Anyway, I wound up really enjoying Persona — and admiring the writing a great deal. I would definitely have thought about nominating it for awards this year if I’d read it earlier – I don’t think it would have bumped anything that I did nominate, but I would have considered it. I admire the adroit way Genevieve Valentine moves back and forth in time to build in her protagonists’ personal stories while also moving forward with the actual plot. I admire the subtlety of the writing, and the intensity, and the way the world closes around you claustrophobically as you read the novel . . . and that’s why I would probably not have wound up nominating it. That claustrophobic feeling.
It’s a triumph of storytelling that I genuinely enjoyed Persona, because ordinarily a claustrophobic setting makes me pull away and maintain an emotional distance from the story. In this one, the protagonists – and most of the other characters – are so tightly closed in by their circumstances; honestly, it’s unbearable to imagine living that way. Practically every move they make and word they utter is witnessed by an audience, and there’s betrayal on every side and (almost) no one you can trust. The whole idea just makes my skin crawl. Also, celebrity pop culture is simply not something I get. If I lived in that world, I would be oblivious to the Faces and baffled by the fascination they exert on everyone else, just as I’m oblivious to and baffled by celebrities today.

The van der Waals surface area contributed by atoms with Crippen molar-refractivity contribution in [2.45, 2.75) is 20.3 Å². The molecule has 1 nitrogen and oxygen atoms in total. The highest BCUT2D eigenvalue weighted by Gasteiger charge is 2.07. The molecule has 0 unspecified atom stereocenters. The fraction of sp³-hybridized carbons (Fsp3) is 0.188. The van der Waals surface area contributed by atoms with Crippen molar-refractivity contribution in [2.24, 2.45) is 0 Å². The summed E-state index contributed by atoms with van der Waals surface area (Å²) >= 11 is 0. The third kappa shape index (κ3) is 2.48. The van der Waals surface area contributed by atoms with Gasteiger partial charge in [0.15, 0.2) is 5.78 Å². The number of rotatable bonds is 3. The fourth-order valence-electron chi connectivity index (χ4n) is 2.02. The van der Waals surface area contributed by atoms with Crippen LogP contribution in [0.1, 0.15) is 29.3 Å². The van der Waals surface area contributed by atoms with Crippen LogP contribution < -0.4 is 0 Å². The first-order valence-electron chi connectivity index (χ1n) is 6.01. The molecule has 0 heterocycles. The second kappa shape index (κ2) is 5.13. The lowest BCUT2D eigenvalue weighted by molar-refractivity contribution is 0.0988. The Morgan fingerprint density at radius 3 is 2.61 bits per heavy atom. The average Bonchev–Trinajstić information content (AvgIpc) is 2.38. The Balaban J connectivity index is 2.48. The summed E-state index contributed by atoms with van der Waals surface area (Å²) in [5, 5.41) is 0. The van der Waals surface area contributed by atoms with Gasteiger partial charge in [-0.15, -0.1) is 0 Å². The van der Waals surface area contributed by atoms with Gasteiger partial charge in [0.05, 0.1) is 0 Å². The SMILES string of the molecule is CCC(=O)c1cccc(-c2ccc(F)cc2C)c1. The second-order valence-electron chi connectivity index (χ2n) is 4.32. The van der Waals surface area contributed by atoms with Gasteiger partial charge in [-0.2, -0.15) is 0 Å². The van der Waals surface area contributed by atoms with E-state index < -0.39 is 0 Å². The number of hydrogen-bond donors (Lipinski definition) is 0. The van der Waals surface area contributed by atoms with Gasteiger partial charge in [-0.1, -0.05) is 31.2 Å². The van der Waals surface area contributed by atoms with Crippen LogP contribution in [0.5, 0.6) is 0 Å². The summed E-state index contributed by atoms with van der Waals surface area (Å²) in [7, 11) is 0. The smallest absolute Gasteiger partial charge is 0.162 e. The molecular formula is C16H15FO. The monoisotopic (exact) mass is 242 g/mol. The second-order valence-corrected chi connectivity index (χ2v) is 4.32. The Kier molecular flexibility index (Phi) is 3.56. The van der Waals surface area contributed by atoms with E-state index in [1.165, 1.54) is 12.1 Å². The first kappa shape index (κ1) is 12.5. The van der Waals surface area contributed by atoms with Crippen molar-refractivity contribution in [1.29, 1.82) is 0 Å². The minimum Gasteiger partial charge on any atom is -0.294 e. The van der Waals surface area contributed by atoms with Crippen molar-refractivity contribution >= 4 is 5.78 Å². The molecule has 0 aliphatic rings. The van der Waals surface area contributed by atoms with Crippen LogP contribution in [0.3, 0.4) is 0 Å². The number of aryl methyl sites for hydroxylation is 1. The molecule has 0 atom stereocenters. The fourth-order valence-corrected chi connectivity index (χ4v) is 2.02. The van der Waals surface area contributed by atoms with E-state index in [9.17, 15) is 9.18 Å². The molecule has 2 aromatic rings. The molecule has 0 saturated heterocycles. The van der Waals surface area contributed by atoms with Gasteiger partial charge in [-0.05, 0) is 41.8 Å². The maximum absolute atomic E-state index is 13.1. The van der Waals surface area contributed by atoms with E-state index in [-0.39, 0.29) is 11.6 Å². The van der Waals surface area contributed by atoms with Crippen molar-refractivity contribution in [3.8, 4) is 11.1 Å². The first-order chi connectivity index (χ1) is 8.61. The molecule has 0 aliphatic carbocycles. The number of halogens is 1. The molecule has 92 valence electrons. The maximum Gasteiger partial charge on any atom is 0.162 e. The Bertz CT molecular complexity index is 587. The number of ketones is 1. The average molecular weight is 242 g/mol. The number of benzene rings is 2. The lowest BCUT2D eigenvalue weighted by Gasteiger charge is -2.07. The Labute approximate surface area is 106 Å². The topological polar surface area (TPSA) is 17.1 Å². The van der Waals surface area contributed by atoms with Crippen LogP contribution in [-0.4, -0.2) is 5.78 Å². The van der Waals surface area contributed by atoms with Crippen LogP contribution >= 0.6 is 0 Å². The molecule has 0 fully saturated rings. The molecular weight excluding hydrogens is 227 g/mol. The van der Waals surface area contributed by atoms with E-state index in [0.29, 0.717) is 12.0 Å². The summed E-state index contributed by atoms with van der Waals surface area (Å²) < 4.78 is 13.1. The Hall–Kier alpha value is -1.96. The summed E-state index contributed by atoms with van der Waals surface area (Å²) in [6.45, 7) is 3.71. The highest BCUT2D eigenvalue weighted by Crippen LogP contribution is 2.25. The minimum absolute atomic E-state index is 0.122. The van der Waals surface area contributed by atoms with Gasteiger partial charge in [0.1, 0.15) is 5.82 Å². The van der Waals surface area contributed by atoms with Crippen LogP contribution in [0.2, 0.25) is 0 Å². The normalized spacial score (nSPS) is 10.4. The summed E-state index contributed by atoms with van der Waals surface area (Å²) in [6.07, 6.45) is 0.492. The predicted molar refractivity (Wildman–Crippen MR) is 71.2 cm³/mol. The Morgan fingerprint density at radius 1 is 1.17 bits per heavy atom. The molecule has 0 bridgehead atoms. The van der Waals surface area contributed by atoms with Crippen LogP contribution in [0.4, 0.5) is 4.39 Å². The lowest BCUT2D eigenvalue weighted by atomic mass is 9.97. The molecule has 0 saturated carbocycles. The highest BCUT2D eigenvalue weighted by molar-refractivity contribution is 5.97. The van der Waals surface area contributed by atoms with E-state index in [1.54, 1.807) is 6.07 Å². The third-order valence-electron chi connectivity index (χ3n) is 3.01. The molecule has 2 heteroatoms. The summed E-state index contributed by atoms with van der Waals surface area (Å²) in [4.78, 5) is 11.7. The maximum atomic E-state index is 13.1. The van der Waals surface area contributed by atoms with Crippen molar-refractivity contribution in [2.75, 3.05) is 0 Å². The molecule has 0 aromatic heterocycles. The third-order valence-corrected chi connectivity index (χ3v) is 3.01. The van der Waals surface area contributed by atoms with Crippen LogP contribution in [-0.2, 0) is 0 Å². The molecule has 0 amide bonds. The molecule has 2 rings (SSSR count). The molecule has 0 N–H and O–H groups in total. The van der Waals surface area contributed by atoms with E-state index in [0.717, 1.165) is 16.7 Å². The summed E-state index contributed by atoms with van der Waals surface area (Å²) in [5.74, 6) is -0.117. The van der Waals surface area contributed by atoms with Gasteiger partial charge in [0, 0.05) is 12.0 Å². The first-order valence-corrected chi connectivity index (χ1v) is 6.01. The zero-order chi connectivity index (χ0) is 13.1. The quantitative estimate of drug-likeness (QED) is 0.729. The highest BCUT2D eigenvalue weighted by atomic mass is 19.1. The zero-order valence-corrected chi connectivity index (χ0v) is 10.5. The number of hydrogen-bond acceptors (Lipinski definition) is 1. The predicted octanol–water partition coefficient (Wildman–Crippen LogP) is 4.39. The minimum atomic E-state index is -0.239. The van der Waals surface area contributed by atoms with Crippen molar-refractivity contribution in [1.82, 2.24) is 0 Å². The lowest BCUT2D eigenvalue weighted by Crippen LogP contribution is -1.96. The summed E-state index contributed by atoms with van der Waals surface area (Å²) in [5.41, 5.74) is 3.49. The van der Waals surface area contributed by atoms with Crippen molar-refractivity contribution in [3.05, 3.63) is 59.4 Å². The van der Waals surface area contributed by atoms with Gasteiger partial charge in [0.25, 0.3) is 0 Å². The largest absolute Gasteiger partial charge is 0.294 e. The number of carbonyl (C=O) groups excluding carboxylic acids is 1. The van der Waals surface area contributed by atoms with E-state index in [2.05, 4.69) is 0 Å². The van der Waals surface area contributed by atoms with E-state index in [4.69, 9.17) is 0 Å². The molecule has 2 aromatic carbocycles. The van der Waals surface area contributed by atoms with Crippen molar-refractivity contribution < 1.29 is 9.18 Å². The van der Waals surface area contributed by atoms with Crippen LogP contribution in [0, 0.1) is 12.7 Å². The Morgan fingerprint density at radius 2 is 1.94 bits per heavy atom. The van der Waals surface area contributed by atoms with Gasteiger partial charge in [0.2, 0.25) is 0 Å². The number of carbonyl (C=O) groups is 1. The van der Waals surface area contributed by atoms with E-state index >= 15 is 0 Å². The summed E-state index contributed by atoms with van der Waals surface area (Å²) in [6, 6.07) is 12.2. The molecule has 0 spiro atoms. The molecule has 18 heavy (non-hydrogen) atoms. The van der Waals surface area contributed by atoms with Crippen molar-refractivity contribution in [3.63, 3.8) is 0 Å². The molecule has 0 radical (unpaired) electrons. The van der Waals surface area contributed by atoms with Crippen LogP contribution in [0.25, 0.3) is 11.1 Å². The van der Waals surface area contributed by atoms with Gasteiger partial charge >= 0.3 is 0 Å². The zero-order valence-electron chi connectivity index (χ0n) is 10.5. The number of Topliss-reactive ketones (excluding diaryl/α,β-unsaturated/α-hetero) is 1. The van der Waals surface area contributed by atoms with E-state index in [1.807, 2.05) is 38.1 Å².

On the other hand, I really love Suyana and Daniel. Plus this book is such a great example of how you can have high and rising tension with relatively little action. It’s an intense reading experience, not something to pick up lightly and read casually. But after finishing Persona, I immediately picked up the just-released sequel, Icon. The first book was pretty well self-contained, but I am eager to see how Suyana meets the new challenges she faces. Also, I would like to see Margot go down.